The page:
Restricted Stock Units (RSUs) are a type of equity compensation reserved for employees. RSUs give employees ownership in the company they work for and allow them to participate in the company’s success. These RSUs can become very valuable and may represent a growing portion of your investment portfolio over time. It is important to incorporate RSUs in your financial planning to ensure you are making the most of this investment. In this post, we will talk about what RSUs are, their tax impact, and some options for what to do with them.
What is an RSU?
A Restricted Stock Unit is a right to receive a share of company stock once certain conditions are satisfied, such as staying with the company for a certain period of time. Once these conditions are satisfied, the RSUs “vest” and you receive the stock shares as compensation.
For this post, let’s say you are an employee of Stryker Corporation and were granted 90 RSUs which vest 1/3 per year starting a year from now.
These are some key terms to know about RSUs:
Once you are awarded RSUs, they do not become shares of stock that you own until the conditions for vesting are met. Often, these are related to certain time periods of service with your company. For example, if you work for the company for an additional two years, then certain RSUs will vest. It is common to see an RSU award vest over a multi-year period. Vesting can also be based on hitting certain performance targets.
The grant date is the date you are awarded the RSUs and they are pledged to you. However, you do not own the shares until they have vested.
In our example, you were granted 90 Stryker Restricted Stock Units. However, at this point you do not yet actually own any shares of stock.
The vest date is when you have the right to receive the actual shares of stock. This is also the point when the shares are reported as taxable compensation, and taxes are due. This can be handled in different ways, which are described below.
In our example, as long as you remain employed by Stryker for one year, 30 RSUs will vest and you will receive 30 shares of stock at that point. If you remain employed by Stryker for an additional year, you will 30 more shares and then an additional 30 shares following another year of employment.
In some ways, the tax consequences of RSUs are straightforward. There is no tax imposed when the RSUs are granted. On the vesting date, the value of the RSUs that have vested is treated as ordinary income and will be subject to federal and state income tax as well as social security and Medicare taxes.
Once your RSUs have vested, you own them just like any other shares of stock. Your cost basis is the amount that was reported as taxable compensation upon vesting, and your acquisition date is the vesting date. From that point forward, any gains or losses upon sale receive capital gains treatment: short term gains (held less than one year) are treated as ordinary income, while long terms gains (held more than a year) receive preferential long term capital gains tax treatment.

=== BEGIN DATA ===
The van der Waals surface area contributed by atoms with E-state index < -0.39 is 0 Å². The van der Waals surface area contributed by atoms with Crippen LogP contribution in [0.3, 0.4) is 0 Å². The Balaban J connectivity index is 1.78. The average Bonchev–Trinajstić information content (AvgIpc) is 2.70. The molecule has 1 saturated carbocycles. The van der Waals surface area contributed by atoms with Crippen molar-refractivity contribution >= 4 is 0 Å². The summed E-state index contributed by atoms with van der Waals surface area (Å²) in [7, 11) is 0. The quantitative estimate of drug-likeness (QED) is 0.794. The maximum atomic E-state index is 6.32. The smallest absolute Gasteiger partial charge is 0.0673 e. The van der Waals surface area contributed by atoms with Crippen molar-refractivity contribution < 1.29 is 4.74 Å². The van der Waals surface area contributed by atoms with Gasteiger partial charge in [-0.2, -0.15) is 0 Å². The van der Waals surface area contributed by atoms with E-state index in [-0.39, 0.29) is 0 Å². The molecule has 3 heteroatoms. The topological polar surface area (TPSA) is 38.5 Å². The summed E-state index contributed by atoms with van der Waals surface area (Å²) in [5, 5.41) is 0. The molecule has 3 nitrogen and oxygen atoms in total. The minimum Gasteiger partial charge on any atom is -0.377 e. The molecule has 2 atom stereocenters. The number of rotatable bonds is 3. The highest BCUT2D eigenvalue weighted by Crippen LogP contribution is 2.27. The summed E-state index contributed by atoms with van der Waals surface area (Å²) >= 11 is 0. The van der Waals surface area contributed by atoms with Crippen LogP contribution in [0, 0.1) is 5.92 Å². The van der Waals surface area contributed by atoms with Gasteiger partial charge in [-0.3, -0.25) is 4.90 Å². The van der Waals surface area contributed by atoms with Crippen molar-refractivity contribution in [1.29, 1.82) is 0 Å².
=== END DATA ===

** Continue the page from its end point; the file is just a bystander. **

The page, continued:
In our example, let’s assume that the price of Stryker stock is $300 per share when the first tranche vests one year from the grant date. Thus, the value of the RSUs is $9,000 (30 x $300), so you will have an additional $9,000 of ordinary income reported on your payslip. At this point (assuming you have elected to keep all the shares), you will own 30 shares of Stryker stock with a cost basis of $300 per share.
What Should You Do With Your RSUs?
Sell All Your Shares
Depending on how much company stock you already own or are expecting to receive, you may want to sell your shares to reduce your exposure to Stryker. If you sell shortly after vesting, you can likely do so without significant further tax impact.
In our example, this means you would have $9,000 less the taxes withheld deposited into your bank account.
Sell Enough Shares to Cover Your Tax Bill
Many employees elect to sell just enough shares to cover the tax bill resulting from the vesting of their RSUs. This solution leaves you with some company stock, and means that you do not have to pay the tax bill out-of-pocket.
In our example, perhaps the taxes on $9,000 are $3,000. If so, you’ve sold 10 shares and 20 shares are transferred into your investment account.
Keep All Your Shares
This decision leaves you with the most exposure to Stryker in your investment portfolio. To cover the cost of taxes from the vesting of the RSUs, you will need to come up with the cash from your own pocket.
In our example, you would write a check to the company for $3,000 and all 30 of your shares would be transferred into your investment account.
Restricted Stock Units are an additional form of compensation that can be very valuable to you over time. It is important to plan for them as they impact both your investment portfolio and your tax liability. The best course of action can differ for each person depending on their overall situation and financial goals. We routinely help clients navigate the best course of action for them. If you would like to hear about how we work with clients to evaluate their stock exposure, reduce their tax burden and purposely plan for their goals, please schedule a call.